Myasthenia gravis (MG) and experimental autoimmune MG (EAMG) are antibody-mediated autoimmune diseases in which the nicotinic acetylcholine receptor (AChR) is the major autoantigen. Previously we have revealed that oral treatment with the less native recombinant fragment of the extracellular domain of the human AChR (Hα1-205) suppressed ongoing EAMG, whereas the more native recombinant Trx-Hα1-210 exacerbated EAMG. In this study, we speculated on the role of B-cell epitopes in oral tolerogens for the induction of oral tolerance in EAMG. We developed a B-cell epitope-free AChR fragment (BF-AChR) by removing two major B-cell epitopes (67-76 and 129-145) from Trx-Hα1-210. BF-AChR exhibited a poor response to EAMG sera and to AChR-specific B- and T-cells while its parent fragment, Trx-Hα1-210, showed much higher reactivity. Oral administration of BF-AChR ameliorated the symptoms in ongoing myasthenic rats accompanied by a significant decrease in AChR-specific humoral and Th1 cellular responses. The underlying mechanism for BF-AChR-induced oral tolerance was mediated by a shift from Th1 to regulatory T-cell (IL-10+, CD4+ TGF-β+ or Foxp3+) responses. This shift was assessed by changes in the cytokine profile and a deviation in the anti-AChR IgG isotypes from IgG2a/IgG2b to IgG1. Our results suggest that the removal of pathogenic B-cell epitopes from AChR fragments increases tolerogenicity by reducing the activation and proliferation of autoreactive B- and T-cells. Collectively, careful consideration of the immunogenicity of a tolerogen is necessary to induce successful oral tolerance in autoimmune disorders.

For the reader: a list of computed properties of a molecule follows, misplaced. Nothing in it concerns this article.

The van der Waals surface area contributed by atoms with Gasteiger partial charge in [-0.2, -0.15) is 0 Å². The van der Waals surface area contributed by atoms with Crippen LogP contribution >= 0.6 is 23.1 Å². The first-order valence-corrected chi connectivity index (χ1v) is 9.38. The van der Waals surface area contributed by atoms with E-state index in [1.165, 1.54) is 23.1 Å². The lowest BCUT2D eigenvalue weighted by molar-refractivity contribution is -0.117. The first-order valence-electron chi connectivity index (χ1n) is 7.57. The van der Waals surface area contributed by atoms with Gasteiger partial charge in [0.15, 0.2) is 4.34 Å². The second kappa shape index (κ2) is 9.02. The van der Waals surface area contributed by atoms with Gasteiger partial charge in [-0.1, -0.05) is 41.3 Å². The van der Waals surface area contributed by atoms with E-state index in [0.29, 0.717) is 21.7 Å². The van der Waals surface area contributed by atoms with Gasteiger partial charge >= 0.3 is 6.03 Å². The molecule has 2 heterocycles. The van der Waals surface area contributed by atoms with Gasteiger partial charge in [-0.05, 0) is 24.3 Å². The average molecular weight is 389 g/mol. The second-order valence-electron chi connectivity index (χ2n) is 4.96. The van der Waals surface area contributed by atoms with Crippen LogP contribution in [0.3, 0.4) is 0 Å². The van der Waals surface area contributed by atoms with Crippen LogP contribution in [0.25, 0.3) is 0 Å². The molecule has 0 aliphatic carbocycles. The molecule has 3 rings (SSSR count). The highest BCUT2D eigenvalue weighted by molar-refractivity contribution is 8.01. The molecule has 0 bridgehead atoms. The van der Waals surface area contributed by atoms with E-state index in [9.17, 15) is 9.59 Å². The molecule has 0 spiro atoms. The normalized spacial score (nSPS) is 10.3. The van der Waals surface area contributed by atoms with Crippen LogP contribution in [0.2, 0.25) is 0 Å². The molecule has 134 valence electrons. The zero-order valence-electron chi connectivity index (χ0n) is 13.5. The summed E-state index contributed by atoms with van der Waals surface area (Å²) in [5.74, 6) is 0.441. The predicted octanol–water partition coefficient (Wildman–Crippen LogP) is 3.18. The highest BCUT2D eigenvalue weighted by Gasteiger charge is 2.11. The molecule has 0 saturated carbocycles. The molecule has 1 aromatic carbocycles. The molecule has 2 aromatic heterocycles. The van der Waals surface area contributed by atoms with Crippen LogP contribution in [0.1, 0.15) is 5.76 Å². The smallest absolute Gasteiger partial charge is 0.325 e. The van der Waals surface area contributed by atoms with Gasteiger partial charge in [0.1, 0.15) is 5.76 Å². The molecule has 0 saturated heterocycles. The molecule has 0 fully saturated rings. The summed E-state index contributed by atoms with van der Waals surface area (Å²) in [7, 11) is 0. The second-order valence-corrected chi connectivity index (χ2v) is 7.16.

Bibliographical noteFunding Information:
We thank colleagues of the Immune Regulation and Tolerance laboratory in GIST for their help and encouragement. This work was supported by grants from the 21C Frontier Functional Human Genome Project, Korea Health 21 R&D Project, Ministry of Health & Welfare (A050533), the KBRDG initiative research program, the No. RTI05-01-01 from the regional technology innovation program of the MOCIE, the KRF funded by the Korean Government (KRF-2007-313-C00507) and systems biology infrastructure establishment grant provided by GIST in 2008.
- Autoimmune disease
- B-cell epitope
- Myasthenia gravis
- Oral tolerance